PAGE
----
Until proven otherwise, Barcelona are currently the best side in Europe. There was a time not so long ago when they also had the best reserve team on the continent, too.
In 2011, while Barça’s seniors were busy winning La Liga and the Champions League, their B team were in the midst of a special season of their own. Coached by none other than Luis Enrique, Barça B scored the most goals in the division and finished in the play-off places for promotion to the top flight.
Their squad was littered with talented youngsters like Thiago Alcantara and Nolito, who have since gone on to play regularly in the world’s best leagues. Perhaps the key reason for their success, though, was their exceptional goalscorer at the top of the pitch.
Unlike his old dressing room companions, that player hasn’t really been in the spotlight since. Signed on a free from Espanyol, striker Jonathan Soriano scored 32 goals in the 2010/11 Segunda Division, finishing as the league's top scorer. The highest tally notched in the league since 1987, and one that hasn’t been bettered since, it foreshadowed a five-year burst in which Soriano has become one of the most lethal finishers on the continent – and one who still largely goes unrecognised.
The principal reason for that is because of where he plays. Soriano’s momentum in 2011 was set to take him into Barcelona’s senior setup, but a badly timed knee injury killed his trajectory. By the time he had recovered in the winter of that year, the first-team ship had sailed, and in January 2012 the Blaugrana sold the forward for a meagre €500,000 to Red Bull Salzburg.
In hindsight, it was almost an act of charity.
The striker took to his new home like a duck to water, and in the four years since his move he has made a mockery of the Austrian Bundesliga, registering extraordinary figures in front of goal.
In October 2015, he netted for the 100th time in his 113th game in Austria, racking up his century in 20 matches fewer than the legendary Hans Krankl. When he scored his 108th goal in his 124th league appearance just over a week ago, he became the highest-ever foreign scorer in the competition alongside Zlatko Kranjcar, who took 213 games to hit the same number. He added league goal No.109 at the weekend.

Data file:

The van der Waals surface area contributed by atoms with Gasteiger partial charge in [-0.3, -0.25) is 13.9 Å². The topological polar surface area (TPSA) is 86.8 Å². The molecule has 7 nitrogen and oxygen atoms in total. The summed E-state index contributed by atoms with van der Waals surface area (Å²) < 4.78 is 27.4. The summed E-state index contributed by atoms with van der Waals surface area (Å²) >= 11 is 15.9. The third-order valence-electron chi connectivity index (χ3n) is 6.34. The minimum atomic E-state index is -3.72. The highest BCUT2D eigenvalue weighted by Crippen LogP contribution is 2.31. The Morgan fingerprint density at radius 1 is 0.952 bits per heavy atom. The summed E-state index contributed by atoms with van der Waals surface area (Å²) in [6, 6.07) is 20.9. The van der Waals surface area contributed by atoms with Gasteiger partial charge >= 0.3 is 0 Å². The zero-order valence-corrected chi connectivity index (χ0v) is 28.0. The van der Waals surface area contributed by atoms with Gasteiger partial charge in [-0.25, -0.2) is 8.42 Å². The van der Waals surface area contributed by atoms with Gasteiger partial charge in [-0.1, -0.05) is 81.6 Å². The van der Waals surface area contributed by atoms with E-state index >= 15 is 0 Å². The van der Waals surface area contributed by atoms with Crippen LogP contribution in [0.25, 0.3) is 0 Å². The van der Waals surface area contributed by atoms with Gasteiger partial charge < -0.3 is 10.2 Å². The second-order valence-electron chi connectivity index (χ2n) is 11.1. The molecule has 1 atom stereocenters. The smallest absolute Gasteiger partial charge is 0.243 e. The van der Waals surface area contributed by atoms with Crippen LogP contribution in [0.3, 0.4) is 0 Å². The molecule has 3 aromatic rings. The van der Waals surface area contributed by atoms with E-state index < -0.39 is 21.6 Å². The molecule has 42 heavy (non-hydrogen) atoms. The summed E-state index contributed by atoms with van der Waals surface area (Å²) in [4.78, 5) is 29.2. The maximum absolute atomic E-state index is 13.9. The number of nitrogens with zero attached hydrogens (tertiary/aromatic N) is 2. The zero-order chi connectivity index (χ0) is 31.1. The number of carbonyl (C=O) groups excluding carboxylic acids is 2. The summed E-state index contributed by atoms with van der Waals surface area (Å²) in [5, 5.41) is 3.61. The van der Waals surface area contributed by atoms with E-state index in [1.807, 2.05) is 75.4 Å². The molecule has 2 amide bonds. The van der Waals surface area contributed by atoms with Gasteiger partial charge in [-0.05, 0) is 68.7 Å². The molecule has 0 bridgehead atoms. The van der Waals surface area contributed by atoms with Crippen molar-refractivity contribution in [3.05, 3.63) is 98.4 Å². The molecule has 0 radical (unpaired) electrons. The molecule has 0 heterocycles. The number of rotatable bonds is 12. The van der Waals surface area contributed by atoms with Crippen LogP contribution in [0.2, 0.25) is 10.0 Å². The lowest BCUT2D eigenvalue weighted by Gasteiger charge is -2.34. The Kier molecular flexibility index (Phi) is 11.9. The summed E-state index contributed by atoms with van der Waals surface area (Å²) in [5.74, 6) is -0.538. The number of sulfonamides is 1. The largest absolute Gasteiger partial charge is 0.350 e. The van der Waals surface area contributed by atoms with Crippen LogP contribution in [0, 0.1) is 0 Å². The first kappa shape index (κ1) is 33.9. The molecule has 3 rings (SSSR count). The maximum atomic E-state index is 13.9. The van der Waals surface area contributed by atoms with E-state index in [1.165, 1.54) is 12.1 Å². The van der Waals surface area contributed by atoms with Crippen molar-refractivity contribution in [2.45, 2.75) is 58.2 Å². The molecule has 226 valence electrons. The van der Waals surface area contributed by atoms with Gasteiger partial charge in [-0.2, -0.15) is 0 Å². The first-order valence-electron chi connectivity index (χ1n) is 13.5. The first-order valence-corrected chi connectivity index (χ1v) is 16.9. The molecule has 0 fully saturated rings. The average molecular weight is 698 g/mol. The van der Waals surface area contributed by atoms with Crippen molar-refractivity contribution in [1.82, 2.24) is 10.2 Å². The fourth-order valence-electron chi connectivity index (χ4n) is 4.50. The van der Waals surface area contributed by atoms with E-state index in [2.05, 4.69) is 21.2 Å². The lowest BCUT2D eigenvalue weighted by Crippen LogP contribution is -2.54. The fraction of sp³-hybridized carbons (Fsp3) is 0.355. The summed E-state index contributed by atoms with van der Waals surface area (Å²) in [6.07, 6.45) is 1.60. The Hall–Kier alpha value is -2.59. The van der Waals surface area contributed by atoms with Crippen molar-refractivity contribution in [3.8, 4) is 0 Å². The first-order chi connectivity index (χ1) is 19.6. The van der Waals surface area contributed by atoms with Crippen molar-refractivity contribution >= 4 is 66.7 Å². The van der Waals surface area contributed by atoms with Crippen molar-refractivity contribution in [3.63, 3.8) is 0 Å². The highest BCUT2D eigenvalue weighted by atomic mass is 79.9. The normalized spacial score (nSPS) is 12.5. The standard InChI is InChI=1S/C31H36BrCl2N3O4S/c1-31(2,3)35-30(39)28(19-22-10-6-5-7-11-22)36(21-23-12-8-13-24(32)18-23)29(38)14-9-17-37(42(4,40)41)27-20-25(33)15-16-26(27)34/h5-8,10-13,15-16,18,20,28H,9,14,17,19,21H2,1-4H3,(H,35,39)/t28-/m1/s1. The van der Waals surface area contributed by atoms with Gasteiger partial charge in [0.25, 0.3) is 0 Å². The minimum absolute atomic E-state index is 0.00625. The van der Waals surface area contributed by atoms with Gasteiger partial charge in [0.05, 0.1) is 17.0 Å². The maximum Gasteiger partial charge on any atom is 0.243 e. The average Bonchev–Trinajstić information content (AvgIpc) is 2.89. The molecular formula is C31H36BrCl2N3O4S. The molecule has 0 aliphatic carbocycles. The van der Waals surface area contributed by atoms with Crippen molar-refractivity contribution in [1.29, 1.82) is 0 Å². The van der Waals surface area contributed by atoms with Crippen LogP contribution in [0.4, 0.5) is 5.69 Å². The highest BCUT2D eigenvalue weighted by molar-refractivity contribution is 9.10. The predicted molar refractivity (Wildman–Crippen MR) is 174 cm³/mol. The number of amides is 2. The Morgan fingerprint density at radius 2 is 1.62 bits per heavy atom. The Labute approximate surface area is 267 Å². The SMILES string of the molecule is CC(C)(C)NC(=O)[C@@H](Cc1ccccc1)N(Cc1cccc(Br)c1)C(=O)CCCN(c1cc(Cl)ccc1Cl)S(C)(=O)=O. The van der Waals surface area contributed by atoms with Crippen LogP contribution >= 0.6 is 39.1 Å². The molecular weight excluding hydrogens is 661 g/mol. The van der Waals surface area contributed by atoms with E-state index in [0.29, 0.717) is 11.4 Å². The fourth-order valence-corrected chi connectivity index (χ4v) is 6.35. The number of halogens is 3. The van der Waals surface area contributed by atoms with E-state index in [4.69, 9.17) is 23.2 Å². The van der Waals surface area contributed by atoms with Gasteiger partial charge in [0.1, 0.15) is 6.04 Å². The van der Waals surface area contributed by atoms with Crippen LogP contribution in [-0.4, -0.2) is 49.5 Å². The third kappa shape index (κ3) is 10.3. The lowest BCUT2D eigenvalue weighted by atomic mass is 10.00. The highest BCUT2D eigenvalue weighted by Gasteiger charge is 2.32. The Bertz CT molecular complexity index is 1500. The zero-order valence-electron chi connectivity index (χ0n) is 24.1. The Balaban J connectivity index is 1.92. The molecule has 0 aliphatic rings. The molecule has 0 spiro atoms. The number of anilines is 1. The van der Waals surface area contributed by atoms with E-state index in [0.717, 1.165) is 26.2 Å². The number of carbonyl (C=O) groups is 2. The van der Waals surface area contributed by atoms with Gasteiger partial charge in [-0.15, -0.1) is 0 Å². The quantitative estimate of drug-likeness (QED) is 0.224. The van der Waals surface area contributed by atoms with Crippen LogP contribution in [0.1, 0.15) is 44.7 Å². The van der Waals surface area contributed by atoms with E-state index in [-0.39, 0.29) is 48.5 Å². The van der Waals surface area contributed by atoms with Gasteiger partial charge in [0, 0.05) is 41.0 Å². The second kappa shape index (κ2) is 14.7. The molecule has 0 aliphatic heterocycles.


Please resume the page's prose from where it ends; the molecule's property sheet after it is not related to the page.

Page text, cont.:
In each of his full seasons with Salzburg, the Catalan has finished as his side’s top scorer. If the campaigns in which he has played fewer than 20 matches are disregarded, Soriano averages 37 goals in each competitive year. Given that there are still a few months left to play in 2015/16, that figure is likely to go up further.
It’s easy to scoff at the level of domestic football in Austria, but Soriano’s numbers across the board prove his talent. Indeed, the striker’s record holds up remarkably well when tougher fixtures are brought into the equation: he has scored 21 goals in 27 European games, with 17 in 19 coming in the Europa League proper.
Thriving in Europe
His performances in that competition in 2013/14 are one of the best demonstrations of his quality. Soriano was the tournament’s top scorer that year after netting 11 times, beating the likes of Paco Alcacer, Kevin Gameiro and Carlos Bacca to the Golden Boot. His three goals in two games against Ajax – including one from the halfway line – played a huge part in eliminating Frank de Boer’s charges in the last 32 just three months after the Dutch outfit had beaten Barcelona in the Champions League.
Chances to play against the best are rare at Salzburg, but Soriano has still managed to score against Ajax, Basel, Celtic, Villarreal and Fenerbahçe. There is thus, a convincing argument to be made that he would be even more prolific were he to have a stronger support cast around him.
Soriano does a Charlie Adam
Having created more goals – 59 assists in 171 games – for others than anyone else in the club's history, the 30-year-old is evidently a cut above the standard of player he currently shares a dressing room with. Put him alongside better players at a club where he doesn't have to shoulder so much of the attacking burden, and it's likely that Soriano would produce even better numbers.
Premier League bargain?
So why hasn’t anyone snapped him up while he's performing at such a high level? Many have tried, albeit tentatively. In the summer of 2015, for instance, Bayer Leverkusen made an approach, while there was also interest from Ajax and the Premier League.
Two stumbling blocks killed the prospective moves, however. The first was that no team could assure him of the same regular playing time he is currently enjoying in Austria, and the second was the fee that his club demanded. “Maybe at my age €15m is too much for the teams who want to sign me,” Soriano admitted.
On the contrary, €15m is pocket change for someone who is capable of registering double figures season after season. Soriano may now be the wrong side of 30, but Athletic Club’s 35-year-old frontman Aritz Aduriz has proven this term that older players can still succeed at the highest level.
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Soriano, much like Aduriz, seems to have improved with age. With goals such a difficult commodity to come by and €15m small money for Premier League clubs these days, he would represent a relatively low-risk acquisition for English outfits this summer.
Salzburg boss Oscar Garcia, a former Barcelona player who has managed Brighton and Watford in the Championship, says Soriano is the best footballer he has ever coached, while the player himself seems open to new adventures.
“All I need is to find a team that trusts me and is prepared to pay what Salzburg want,” he explained earlier this season. “I like challenges… the door is always open.”
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